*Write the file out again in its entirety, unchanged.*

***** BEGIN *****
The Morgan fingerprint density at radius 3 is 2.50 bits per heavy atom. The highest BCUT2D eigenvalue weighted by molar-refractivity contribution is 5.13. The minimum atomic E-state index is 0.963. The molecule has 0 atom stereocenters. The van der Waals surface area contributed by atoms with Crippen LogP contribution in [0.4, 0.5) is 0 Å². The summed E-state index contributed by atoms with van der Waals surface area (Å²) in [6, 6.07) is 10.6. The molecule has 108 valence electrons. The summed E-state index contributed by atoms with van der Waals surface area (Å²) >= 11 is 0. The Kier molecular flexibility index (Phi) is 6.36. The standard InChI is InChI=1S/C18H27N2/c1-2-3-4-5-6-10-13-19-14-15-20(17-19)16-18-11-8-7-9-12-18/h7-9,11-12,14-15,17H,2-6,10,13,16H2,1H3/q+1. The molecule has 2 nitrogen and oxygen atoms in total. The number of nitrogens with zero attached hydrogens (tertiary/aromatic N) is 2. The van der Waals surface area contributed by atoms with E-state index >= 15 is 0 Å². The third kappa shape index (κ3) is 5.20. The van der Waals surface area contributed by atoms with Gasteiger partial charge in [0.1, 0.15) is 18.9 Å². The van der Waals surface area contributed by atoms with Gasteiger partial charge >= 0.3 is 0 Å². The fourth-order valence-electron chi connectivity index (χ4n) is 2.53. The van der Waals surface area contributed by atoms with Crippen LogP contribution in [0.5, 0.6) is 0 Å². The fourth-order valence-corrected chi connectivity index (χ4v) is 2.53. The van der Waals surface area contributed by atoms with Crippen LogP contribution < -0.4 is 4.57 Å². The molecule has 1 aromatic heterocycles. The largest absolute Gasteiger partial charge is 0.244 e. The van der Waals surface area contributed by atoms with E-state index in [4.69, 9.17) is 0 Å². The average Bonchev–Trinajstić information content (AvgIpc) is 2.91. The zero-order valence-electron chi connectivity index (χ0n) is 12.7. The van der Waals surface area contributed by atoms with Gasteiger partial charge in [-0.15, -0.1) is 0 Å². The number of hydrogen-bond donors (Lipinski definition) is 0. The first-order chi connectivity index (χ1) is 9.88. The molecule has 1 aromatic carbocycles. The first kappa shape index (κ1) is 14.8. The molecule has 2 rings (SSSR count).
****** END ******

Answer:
The Morgan fingerprint density at radius 3 is 2.50 bits per heavy atom. The highest BCUT2D eigenvalue weighted by molar-refractivity contribution is 5.13. The minimum atomic E-state index is 0.963. The molecule has 0 atom stereocenters. The van der Waals surface area contributed by atoms with Crippen LogP contribution in [0.4, 0.5) is 0 Å². The summed E-state index contributed by atoms with van der Waals surface area (Å²) in [6, 6.07) is 10.6. The molecule has 108 valence electrons. The summed E-state index contributed by atoms with van der Waals surface area (Å²) >= 11 is 0. The Kier molecular flexibility index (Phi) is 6.36. The standard InChI is InChI=1S/C18H27N2/c1-2-3-4-5-6-10-13-19-14-15-20(17-19)16-18-11-8-7-9-12-18/h7-9,11-12,14-15,17H,2-6,10,13,16H2,1H3/q+1. The molecule has 2 nitrogen and oxygen atoms in total. The number of nitrogens with zero attached hydrogens (tertiary/aromatic N) is 2. The van der Waals surface area contributed by atoms with E-state index >= 15 is 0 Å². The third kappa shape index (κ3) is 5.20. The van der Waals surface area contributed by atoms with Gasteiger partial charge in [0.1, 0.15) is 18.9 Å². The van der Waals surface area contributed by atoms with Gasteiger partial charge >= 0.3 is 0 Å². The fourth-order valence-electron chi connectivity index (χ4n) is 2.53. The van der Waals surface area contributed by atoms with Crippen LogP contribution in [0.5, 0.6) is 0 Å². The fourth-order valence-corrected chi connectivity index (χ4v) is 2.53. The van der Waals surface area contributed by atoms with Crippen LogP contribution < -0.4 is 4.57 Å². The molecule has 1 aromatic heterocycles. The largest absolute Gasteiger partial charge is 0.244 e. The van der Waals surface area contributed by atoms with E-state index in [4.69, 9.17) is 0 Å². The average Bonchev–Trinajstić information content (AvgIpc) is 2.91. The zero-order valence-electron chi connectivity index (χ0n) is 12.7. The van der Waals surface area contributed by atoms with Gasteiger partial charge in [-0.15, -0.1) is 0 Å². The number of hydrogen-bond donors (Lipinski definition) is 0. The first-order chi connectivity index (χ1) is 9.88. The molecule has 1 aromatic carbocycles. The first kappa shape index (κ1) is 14.8. The molecule has 2 rings (SSSR count).